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CRON(8)                     System Manager's Manual                    CRON(8)

     cron - daemon to execute scheduled commands (ISC Cron V4.1)

     cron [-n] [-x debugflags]

     cron is normally started during system boot by rc.d(8) framework, if cron
     is switched on in rc.conf(5).

     It will return immediately so you don't have to start it with `&'.

     cron searches /var/cron/tabs for crontab files which are named after
     accounts in /etc/passwd.  Crontabs found are loaded into memory.  cron
     also searches for /etc/crontab which is in a different format (see
     crontab(5)).  Finally cron looks for crontabs in /etc/cron.d if it
     exists, and executes each file as a crontab.

     When cron looks in a directory for crontabs (either in /var/cron/tabs or
     /etc/cron.d) it will not process files that:
           -   Start with a `.' or a `#'.
           -   End with a `~' or with ".rpmsave", ".rpmorig", or ".rpmnew".
           -   Are of zero length.
           -   Their length is greater than MAXNAMLEN.

     cron then wakes up every minute, examining all stored crontabs, checking
     each command to see if it should be run in the current minute.  When
     executing commands, any output is mailed to the owner of the crontab (or
     to the user named in the MAILTO environment variable in the crontab, if
     such exists).

     Events such as START and FINISH are recorded in the /var/log/cron log
     file with date and time details.  This information is useful for a number
     of reasons, such as determining the amount of time required to run a
     particular job.  By default, root has an hourly job that rotates these
     log files with compression to preserve disk space.

     Additionally, cron checks each minute to see if its spool directory's
     modtime (or the modtime on /etc/crontab or /etc/cron.d) has changed, and
     if it has, cron will then examine the modtime on all crontabs and reload
     those which have changed.  Thus cron need not be restarted whenever a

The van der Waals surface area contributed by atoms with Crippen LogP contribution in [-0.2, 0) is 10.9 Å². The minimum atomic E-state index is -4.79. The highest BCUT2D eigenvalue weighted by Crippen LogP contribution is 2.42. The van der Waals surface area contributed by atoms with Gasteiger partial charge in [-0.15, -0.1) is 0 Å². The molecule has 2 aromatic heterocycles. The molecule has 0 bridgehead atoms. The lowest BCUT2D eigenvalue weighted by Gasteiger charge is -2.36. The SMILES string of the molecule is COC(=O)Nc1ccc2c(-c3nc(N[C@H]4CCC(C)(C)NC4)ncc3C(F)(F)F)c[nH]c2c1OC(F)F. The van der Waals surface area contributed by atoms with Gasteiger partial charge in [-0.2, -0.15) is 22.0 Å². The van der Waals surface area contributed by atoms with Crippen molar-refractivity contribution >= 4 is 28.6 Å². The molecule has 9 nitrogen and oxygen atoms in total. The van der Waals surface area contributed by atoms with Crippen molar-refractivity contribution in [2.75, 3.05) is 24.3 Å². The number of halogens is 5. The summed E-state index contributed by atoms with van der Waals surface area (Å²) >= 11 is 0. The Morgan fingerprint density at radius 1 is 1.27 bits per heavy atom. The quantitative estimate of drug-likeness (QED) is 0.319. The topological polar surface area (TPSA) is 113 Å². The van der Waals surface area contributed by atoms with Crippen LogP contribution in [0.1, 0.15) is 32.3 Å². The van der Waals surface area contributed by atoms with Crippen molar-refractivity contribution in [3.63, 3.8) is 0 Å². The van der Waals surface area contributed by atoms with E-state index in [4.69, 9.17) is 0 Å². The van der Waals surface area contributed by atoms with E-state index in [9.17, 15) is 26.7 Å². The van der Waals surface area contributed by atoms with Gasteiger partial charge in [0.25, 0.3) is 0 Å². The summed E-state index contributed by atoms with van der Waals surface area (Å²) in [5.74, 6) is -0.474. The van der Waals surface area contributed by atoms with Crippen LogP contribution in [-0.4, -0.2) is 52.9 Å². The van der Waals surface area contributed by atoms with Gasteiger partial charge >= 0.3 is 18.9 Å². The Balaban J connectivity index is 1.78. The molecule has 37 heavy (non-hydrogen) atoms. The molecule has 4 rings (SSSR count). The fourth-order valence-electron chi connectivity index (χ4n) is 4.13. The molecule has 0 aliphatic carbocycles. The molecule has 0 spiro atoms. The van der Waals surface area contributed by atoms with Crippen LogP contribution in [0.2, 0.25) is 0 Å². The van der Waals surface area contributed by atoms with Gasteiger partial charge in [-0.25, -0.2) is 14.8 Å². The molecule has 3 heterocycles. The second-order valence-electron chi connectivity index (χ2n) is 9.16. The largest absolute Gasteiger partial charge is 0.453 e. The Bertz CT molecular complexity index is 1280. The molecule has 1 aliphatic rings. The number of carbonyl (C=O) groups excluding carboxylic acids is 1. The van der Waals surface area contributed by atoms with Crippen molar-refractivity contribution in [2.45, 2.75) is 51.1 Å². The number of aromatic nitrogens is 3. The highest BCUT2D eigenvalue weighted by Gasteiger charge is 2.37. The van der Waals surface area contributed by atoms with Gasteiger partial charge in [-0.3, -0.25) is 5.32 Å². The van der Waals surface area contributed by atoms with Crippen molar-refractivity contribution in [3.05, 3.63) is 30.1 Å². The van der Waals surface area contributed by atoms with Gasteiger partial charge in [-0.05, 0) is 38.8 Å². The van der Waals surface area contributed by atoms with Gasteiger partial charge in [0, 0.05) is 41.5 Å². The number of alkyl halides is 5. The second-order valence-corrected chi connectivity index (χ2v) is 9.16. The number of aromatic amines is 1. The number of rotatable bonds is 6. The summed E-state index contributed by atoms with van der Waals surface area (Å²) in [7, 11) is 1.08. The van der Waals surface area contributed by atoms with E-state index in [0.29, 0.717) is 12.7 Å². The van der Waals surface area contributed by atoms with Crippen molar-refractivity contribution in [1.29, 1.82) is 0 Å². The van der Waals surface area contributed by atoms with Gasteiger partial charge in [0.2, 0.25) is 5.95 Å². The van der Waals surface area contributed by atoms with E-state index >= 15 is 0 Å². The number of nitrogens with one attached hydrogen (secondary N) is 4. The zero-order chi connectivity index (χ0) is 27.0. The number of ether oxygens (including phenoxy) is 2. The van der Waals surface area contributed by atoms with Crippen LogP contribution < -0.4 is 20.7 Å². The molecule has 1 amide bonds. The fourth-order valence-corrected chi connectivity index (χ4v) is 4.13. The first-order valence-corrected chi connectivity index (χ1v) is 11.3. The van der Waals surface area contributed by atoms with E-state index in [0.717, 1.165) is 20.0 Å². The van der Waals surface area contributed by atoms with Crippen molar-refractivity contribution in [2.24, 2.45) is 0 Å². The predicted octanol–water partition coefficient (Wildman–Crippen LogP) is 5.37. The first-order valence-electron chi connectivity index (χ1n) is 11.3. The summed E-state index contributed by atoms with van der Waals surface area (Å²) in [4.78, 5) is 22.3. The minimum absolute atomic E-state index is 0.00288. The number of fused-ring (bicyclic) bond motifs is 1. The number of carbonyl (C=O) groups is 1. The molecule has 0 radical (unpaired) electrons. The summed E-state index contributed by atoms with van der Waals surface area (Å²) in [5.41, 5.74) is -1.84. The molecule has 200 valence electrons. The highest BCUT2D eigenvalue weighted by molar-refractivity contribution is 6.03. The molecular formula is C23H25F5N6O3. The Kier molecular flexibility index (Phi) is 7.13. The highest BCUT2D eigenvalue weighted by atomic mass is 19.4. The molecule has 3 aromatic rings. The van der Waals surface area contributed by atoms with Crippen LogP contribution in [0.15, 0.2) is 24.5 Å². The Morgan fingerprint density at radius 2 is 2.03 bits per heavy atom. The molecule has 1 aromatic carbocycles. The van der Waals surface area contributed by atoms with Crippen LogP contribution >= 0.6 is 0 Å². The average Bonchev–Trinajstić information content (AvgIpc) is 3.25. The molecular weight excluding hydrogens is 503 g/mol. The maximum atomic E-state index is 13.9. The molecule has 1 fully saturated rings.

crontab file is modified.  Note that the crontab(1) command updates the
     modtime of the spool directory whenever it changes a crontab.

     The following options are available:

     -x      This  flag turns on some debugging flags.  debugflags is comma-
             separated list of debugging flags to turn on.  If a flag is
             turned on, cron writes some additional debugging information to
             system log during its work.  Available debugging flags are:
             sch   scheduling
             proc  process control
             pars  parsing
             load  database loading
             misc  miscellaneous
             test  test mode - do not actually execute any commands
             bit   show how various bits are set (long)
             ext   print extended debugging information

     -n      Stay in the foreground and don't daemonize cron.

Daylight Saving Time and other time changes
     Local time changes of less than three hours, such as those caused by the
     start or end of Daylight Saving Time, are handled specially.  This only
     applies to jobs that run at a specific time and jobs that are run with a
     granularity greater than one hour.  Jobs that run more frequently are
     scheduled normally.

     If time has moved forward, those jobs that would have run in the interval
     that has been skipped will be run immediately.  Conversely, if time has
     moved backward, care is taken to avoid running jobs twice.

     Time changes of more than 3 hours are considered to be corrections to the
     clock or timezone, and the new time is used immediately.

     On receipt of a SIGHUP, the cron daemon will close and reopen its log
     file.  This is useful in scripts which rotate and age log files.
     Naturally this is not relevant if cron was built to use syslog(3).

     /var/cron/tabs  cron spool directory
     /etc/crontab    system crontab file
     /etc/cron.d/    system crontab directory
     /var/log/cron   log file for cron events

     crontab(1), crontab(5)

     Paul Vixie <vixie@isc.org>

NetBSD 10.99                   October 12, 2011                   NetBSD 10.99